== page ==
Starita hones academic expertise at international gang training conference

August 19, 2009 | Leave a Comment

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Buies Creek, N.C.- Already the author of a book on the Salvadoran gang MS-13, Dr. Cynthia Starita, assistant professor of Criminal Justice at Campbell University, expanded her expertise by becoming certified in three more areas of gang-related study at the 2009 National Gang Crime Research Center's (NGCRC) annual conference in Chicago Il. The conference was held August 8-14.

Starita earned additional certifications in International Gang Specialization, International and Trans-National Gang problems and Gangs and Organized Crime.

"Receiving these certifications is just working towards attaining the next level of certification," "Starita said. "I guess you could say, it means becoming more of an expert."

Starita, who presented research on her book, "The Mounting Threat of Domestic Terrorism: Al Qaeda and the Salvadoran Gang MS-13," published by Leo Frank Balk Scholarly Publications in 2008, joined representatives of law enforcement, the FBI, the community, the clergy and academia, among others, for the conference. The 12th annual conference featured presentations on a variety of issues such as gangs on the Canadian frontier, the use of the polygraph in gang prosecution cases, gang profile analyses, white extremists, bikers and drugs in the Midwest, and keeping gang witnesses safe.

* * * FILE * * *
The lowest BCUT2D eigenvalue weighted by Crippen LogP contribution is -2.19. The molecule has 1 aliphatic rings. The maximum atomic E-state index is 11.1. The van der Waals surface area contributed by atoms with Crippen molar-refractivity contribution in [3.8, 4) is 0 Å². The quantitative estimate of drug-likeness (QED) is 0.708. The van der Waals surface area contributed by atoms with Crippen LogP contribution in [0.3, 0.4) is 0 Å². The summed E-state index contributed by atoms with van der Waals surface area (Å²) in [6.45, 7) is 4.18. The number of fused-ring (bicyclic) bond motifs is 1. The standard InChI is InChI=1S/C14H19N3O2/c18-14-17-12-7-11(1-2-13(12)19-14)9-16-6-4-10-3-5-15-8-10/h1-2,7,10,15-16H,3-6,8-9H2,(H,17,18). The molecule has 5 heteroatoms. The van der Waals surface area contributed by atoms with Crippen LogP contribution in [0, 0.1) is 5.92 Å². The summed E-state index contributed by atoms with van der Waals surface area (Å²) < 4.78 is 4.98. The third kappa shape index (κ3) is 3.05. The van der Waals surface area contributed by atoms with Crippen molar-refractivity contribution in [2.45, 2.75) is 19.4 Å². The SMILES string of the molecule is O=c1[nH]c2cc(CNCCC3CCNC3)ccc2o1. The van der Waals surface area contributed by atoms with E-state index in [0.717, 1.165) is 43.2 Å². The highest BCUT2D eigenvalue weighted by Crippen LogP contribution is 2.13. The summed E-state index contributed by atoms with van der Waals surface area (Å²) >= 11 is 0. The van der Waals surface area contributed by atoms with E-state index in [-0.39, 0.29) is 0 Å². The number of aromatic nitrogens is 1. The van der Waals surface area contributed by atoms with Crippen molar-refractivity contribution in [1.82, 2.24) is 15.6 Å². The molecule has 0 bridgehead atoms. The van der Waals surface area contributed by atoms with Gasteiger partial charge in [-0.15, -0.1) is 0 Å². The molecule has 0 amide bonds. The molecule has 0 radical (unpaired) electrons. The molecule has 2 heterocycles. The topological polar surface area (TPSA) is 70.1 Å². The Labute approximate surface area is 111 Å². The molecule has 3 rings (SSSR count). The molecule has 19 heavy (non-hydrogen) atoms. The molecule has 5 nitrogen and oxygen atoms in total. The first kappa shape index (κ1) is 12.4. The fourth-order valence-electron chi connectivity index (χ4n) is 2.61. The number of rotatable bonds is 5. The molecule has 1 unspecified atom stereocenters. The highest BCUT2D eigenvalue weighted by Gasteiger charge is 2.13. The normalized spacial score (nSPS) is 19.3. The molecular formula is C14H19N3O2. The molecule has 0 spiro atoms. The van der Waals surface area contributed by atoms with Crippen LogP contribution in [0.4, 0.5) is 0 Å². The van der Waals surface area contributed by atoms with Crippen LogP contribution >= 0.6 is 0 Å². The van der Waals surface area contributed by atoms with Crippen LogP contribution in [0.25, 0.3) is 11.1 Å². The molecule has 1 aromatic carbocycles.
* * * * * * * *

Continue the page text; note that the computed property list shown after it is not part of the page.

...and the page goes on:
"I've been to conferences before, but the NGCRC is looking at the international not just the national perspective and who's selling drugs on the street," Starita said. "The sessions don't just focus on drugs and weapons-related violence, but the overall role they play nationally and internationally in organized crime and terrorism."

Starita's book is an intense study of the gang MS-13's involvement with and ability to aid terrorists by providing operatives, funds, conventional weapons and weapons of mass destruction.

"The gang started in Los Angeles and consisted of a group of Salvadoran peasants trained as guerilla fighters in Honduras," said Starita. "They quickly became known as one of the most violent gangs in the area. Because of their extreme violence, various members of the gang were soon arrested and deported back to El Salvador where they flourished, continuing to grow in the U.S. as well. Today, there is an MS-13 presence in every state in America."

Dr. Cynthia L. Starita holds a bachelor's degree and a Master of Science degree in biological sciences with a minor in Forensic Science from The University of Southern Mississippi in Hattiesburg. She went on to earn a Master of Education in secondary education from William Carey University in Hattiesburg, Miss. and a Ph.D. in Administration of Justice from The University of Southern Mississippi. She has prior experience in and as an instructor of Forensic Science and Crime Scene Technology. Starita has served as an assistant professor of Criminal Justice at Campbell University since August 2008.

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